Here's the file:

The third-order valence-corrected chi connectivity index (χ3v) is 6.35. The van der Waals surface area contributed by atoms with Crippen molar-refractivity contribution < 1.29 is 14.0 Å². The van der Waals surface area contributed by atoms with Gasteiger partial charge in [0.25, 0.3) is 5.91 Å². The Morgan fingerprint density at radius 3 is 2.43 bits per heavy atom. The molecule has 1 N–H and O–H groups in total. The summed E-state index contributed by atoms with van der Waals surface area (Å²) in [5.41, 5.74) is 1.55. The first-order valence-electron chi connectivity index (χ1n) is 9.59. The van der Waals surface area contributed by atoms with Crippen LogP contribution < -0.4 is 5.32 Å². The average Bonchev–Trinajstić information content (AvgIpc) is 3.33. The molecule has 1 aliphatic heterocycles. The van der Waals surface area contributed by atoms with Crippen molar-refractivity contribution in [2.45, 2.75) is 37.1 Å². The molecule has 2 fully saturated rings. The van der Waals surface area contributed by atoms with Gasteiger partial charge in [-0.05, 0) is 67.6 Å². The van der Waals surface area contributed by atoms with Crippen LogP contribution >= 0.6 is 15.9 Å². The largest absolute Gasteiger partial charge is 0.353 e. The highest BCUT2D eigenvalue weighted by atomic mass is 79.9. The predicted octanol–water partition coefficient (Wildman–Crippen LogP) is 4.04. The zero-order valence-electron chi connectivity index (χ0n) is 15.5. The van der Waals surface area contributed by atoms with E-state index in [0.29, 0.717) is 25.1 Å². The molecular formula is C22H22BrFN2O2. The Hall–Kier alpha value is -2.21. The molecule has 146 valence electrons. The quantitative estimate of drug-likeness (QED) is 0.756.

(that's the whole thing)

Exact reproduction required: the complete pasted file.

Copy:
The third-order valence-corrected chi connectivity index (χ3v) is 6.35. The van der Waals surface area contributed by atoms with Crippen molar-refractivity contribution < 1.29 is 14.0 Å². The van der Waals surface area contributed by atoms with Gasteiger partial charge in [0.25, 0.3) is 5.91 Å². The Morgan fingerprint density at radius 3 is 2.43 bits per heavy atom. The molecule has 1 N–H and O–H groups in total. The summed E-state index contributed by atoms with van der Waals surface area (Å²) in [5.41, 5.74) is 1.55. The first-order valence-electron chi connectivity index (χ1n) is 9.59. The van der Waals surface area contributed by atoms with Crippen LogP contribution < -0.4 is 5.32 Å². The average Bonchev–Trinajstić information content (AvgIpc) is 3.33. The molecule has 1 aliphatic heterocycles. The van der Waals surface area contributed by atoms with Crippen molar-refractivity contribution in [2.45, 2.75) is 37.1 Å². The molecule has 2 fully saturated rings. The van der Waals surface area contributed by atoms with Gasteiger partial charge in [-0.05, 0) is 67.6 Å². The van der Waals surface area contributed by atoms with Crippen LogP contribution >= 0.6 is 15.9 Å². The largest absolute Gasteiger partial charge is 0.353 e. The highest BCUT2D eigenvalue weighted by atomic mass is 79.9. The predicted octanol–water partition coefficient (Wildman–Crippen LogP) is 4.04. The zero-order valence-electron chi connectivity index (χ0n) is 15.5. The van der Waals surface area contributed by atoms with E-state index in [0.29, 0.717) is 25.1 Å². The molecular formula is C22H22BrFN2O2. The Hall–Kier alpha value is -2.21. The molecule has 146 valence electrons. The quantitative estimate of drug-likeness (QED) is 0.756.